Should some stories not be told? Are there stories in the Bible that shouldn’t be talked about or shared? And if there are, where do you draw that line? Who decides which stories are “good” stories and which ones aren’t?
What makes a story inappropriate? That’s a difficult question because we all have different sensitivities and preferences. I do agree that there is a level of age-appropriateness that people need to use in telling stories. As much as possible, we need to protect what innocence children have left, though not at the expense of their development as adults.
That means Watchmen is probably not a good choice for your kid to watch. If you’ve seen it, you know what I’m talking about.
But what about grownups? What about older teenagers? Actually what about younger teenagers and tweens? Why do stories that are potentially “offensive” bother us?
Today’s verses are Luke 15:11-13.
To illustrate the point further, Jesus told them this story: “A man had two sons. The younger son told his father, ‘I want my share of your estate now before you die.’ So his father agreed to divide his wealth between his sons. A few days later this younger son packed all his belongings and moved to a distant land, and there he wasted all his money in wild living.”
I’m going to stop there because most everyone knows this story. Even secular scholars consider it one of the greatest short stories of all time. If you haven’t read it, you can find it in Luke 15.
Put yourself in the place of the men (and women) who were listening to Jesus tell this story. The younger son demanding his money, disrespecting his father, dishonoring his family, squandering his wealth. Not a good situation. What do you think they expected to happen with Little Brother came home?
Knowing the culture of the time, I’m sure everyone expected the father would cast him out. After all, that’s what most people would do, especially with someone who’s betrayed you. But if you know the story of the Prodigal Son, that’s not what happens. The father, who is a picture of God by the way, welcomes the Son home and throws a party for him.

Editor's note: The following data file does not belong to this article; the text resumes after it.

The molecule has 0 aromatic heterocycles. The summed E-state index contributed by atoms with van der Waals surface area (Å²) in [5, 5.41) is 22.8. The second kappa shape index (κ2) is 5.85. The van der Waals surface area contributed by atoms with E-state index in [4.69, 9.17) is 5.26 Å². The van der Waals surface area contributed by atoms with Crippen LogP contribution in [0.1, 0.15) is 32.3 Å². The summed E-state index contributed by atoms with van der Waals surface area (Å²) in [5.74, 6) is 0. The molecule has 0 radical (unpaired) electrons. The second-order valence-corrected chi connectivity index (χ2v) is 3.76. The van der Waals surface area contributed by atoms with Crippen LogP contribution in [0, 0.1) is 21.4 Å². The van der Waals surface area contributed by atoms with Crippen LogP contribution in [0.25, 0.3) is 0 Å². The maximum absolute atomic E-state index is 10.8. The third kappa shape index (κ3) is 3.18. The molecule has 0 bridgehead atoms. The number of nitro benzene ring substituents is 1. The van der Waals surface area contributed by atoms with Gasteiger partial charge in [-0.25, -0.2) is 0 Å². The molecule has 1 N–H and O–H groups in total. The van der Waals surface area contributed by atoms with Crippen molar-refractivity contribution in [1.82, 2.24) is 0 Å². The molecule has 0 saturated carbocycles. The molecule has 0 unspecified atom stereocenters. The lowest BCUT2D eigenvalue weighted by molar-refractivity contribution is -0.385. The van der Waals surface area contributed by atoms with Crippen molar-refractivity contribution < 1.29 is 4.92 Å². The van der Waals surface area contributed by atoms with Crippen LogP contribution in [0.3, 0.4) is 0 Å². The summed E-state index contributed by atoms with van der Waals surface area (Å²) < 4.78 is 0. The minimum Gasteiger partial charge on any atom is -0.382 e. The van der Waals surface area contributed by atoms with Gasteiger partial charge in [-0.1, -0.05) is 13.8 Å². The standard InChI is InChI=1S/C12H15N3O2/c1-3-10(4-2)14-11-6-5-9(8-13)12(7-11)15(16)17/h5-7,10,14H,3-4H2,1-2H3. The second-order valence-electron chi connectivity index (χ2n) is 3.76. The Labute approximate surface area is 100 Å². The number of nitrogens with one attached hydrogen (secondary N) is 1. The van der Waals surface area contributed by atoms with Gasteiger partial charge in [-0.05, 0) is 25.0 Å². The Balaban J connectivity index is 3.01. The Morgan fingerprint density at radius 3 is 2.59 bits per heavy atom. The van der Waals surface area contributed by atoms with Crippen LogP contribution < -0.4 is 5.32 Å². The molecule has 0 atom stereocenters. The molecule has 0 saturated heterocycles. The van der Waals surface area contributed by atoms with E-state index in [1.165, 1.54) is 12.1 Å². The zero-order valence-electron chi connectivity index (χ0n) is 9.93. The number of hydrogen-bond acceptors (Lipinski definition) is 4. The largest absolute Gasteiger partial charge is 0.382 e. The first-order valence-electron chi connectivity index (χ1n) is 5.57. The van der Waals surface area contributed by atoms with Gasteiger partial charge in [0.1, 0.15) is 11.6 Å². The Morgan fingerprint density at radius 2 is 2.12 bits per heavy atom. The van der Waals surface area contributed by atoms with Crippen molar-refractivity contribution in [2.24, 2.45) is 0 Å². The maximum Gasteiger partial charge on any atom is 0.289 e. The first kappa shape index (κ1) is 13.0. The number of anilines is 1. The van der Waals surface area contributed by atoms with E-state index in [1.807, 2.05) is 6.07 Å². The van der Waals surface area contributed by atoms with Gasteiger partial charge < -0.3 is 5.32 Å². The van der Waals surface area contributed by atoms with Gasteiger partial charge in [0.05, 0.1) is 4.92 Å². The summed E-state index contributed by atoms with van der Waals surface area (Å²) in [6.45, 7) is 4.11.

Definitely not what anyone expected.
In the last few months, God and I have been having some pretty serious conversations about storytelling and what it is and why it exists. To me, telling a story is an opportunity to share God’s love with people who need to hear about it–or who need to be reminded about it. But to get to that point, sometimes the stories you tell can’t be nice.
That’s the trick about story. Story is conflict. Without conflict, there is no story. Our fallen natures demand trouble in a story, otherwise we’re not interested.
Jesus could have told a story about a young man who stayed at home and never questioned his father and never strayed. The son would grow up, inherit his father’s lands, and live happily ever after.
Try pitching that elevator speech to a publisher and see how rapidly your conversation will switch to the weather.
The son has to make a huge, grave error. He has to do something stupid, though at the time he doesn’t think it’s stupid. He steps out on his own, fights the constraints of his overprotective father, and strikes out to find adventure. He goes where he wants. He does what he wants. And it doesn’t matter that everything he chooses to do goes against everything his father taught him.
Think about this story Jesus is telling. This son just basically flipped his father off. So if Jesus is telling a story about a young man who disrespects his father, does that mean Jesus believes that’s how all people should treat their parents?
Of course not.
The difference comes later, when the son realizes that he has to face the consequences for his actions, when he wraps his dumb head around the fact that his father’s rules were there for his protection. But you can’t tell a story in summary. Summaries don’t allow you to experience a story for yourself, and that’s where the power of story comes into play. You live the story along with the characters, and you learn the same lessons they learn.
The young man makes a horrible choice and learns a valuable lesson about accountability, only to learn an even more amazing lesson about grace from a father who loves him unconditionally. Jesus didn’t approve of children disrespecting their parents or of people twisting off and squandering their resources. But the character in his story needed to experience those things before he could learn what he needed to learn.
So am I saying we should all rush out and watch the worst rated movie in the theatres? No. But I am saying not to judge a story because it’s real. When you hear or read a story that goes against what you believe, don’t instantly shut it out. Don’t turn away from it. Wait for the rest of the story.
Can you imagine what our faith would be like if the writers of the Gospel stopped paying attention when the Prodigal Son first twisted off? They would have missed the point entirely.
Don’t be surprised when you hear a story you don’t agree with. We live in a world we shouldn’t agree with, but ignoring that fact, turning away from it, shutting it out completely doesn’t do you any good and it won’t allow God’s love to shine through you either.